In addition to Ray, there also was a young man by the name of Kevin Howell. Howell was no stranger to enacting change. In fact, in 1987 he became the University’s first black Student Body President.

Eventually, all the work paid off. In 1991, the doors of the African American Cultural Center were opened. However, as one may expect, there were still enormous hardships to face.

“There were a lot of challenges,” Ray said. “The center had a director, but it had no staff. There were like ten books in the library. Even though there was a center, there was no budget. It wasn’t really set up to be sustainable.”

As a result of this, Ray spent a considerable amount of her time rallying students and faculty, as well as working with members of the administration to establish a budget for the center.

After nearly three months of protesting by students and faculty, a budget was put in place. Three years later, however, the center would face another change — this time for the better. In 1995, the man who had welcomed students into his own home for years was honored in a way that neither he, nor any other black student or faculty member at NCSU, had been honored. University officials decided to name a building after Witherspoon.

Today, Witherspoon Student Center remains the first and only building on campus named in honor of a black person, but, Ray attributes the University’s diversity back to the original black students who enrolled in the 50s.

“I don’t think we can thank them enough,” Ray said. “By all means, we stand on their shoulders, and I think that we should show them great respect for what they did.”

According to Ray, one way to do this is through the continuation of their legacy through improving the enrollment of black students.

According to the University’s enrollment numbers for the past semester, more than 2,400 of enrolled students identify as black. This is an increase from 1,600 students in 1982 and 220 in 1972.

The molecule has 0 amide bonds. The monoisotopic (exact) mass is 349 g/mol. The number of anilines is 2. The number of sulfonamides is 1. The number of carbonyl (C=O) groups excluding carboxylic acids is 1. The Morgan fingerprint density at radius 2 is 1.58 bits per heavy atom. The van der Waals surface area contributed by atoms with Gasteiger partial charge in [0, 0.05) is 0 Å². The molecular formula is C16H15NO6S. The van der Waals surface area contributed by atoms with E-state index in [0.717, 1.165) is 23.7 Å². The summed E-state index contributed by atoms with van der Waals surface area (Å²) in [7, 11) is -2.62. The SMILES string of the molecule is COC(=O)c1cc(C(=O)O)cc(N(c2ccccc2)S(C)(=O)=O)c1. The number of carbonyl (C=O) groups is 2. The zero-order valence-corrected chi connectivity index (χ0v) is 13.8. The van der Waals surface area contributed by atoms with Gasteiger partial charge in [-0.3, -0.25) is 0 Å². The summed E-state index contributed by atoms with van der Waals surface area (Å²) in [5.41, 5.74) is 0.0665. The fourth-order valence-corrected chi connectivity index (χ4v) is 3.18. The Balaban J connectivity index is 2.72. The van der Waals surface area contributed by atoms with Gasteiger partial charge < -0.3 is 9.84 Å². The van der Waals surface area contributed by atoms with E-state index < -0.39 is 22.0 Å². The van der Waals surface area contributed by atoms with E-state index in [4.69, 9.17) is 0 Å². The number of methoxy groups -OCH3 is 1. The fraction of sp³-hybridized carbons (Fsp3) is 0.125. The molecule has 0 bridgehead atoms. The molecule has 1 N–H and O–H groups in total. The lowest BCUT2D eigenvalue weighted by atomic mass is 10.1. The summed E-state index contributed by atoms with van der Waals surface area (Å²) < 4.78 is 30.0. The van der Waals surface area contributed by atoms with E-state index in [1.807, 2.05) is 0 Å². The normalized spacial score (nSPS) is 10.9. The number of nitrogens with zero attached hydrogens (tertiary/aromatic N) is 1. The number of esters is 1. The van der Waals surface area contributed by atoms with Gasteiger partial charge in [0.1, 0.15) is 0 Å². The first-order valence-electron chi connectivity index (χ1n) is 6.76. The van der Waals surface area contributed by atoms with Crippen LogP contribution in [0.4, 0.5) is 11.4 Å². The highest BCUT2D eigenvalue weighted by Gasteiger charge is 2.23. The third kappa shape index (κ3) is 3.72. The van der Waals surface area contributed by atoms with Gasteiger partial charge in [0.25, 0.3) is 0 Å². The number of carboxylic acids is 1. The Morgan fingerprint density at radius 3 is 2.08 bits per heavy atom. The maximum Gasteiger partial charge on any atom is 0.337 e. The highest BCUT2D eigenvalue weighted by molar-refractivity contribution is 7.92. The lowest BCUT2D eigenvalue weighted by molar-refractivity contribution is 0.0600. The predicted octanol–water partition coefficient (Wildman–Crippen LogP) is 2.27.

This equates to roughly 8 percent of the overall student population. In context, this percentage is four points less than the percentage of blacks as reported in the latest Census.

“N.C. State has the largest African American enrollment by numbers of any non-HBCU (historically black) college or university in North Carolina,” Ray said. “But, I would love to see our enrollments grow.”

According to Ray, the students who make up these numbers represent the same legacy to which they are indebted.

“This history is still young, which means we are still living the legacy.” Ray said.

Jamillia Lackey, a freshman in mathematics, considers herself a part of this growing legacy.

“I feel proud just to know that I represent an exception to what is ordinary,” Lackey said. “I’m also proud that we are able to continue this legacy for students who are coming so that they will have even more opportunities than we do.”

Another part of this legacy comes with the existence of organizations created to advance black students, such as the Peer Mentors Program, said Lynnette Neal, a freshman in middle grades language art and social studies education.

“These organizations are very important, because they give you a support system,” Neal said. “Because we are a minority on campus, it’s nice to know that there are people with the same interests as you who are trying to better themselves.”

Neal, a member of the Association of African American Student Educators, also believes that organizations play an enormous role in growing bonds that exist between black students.

“These organizations make our community stronger by working together,” Neal said. “Usually, we aren’t able to see each other in large numbers at one setting, but these organizations bring us together and bring unity within our culture.”

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Written by Symphony

February 28, 2009 at 8:07 am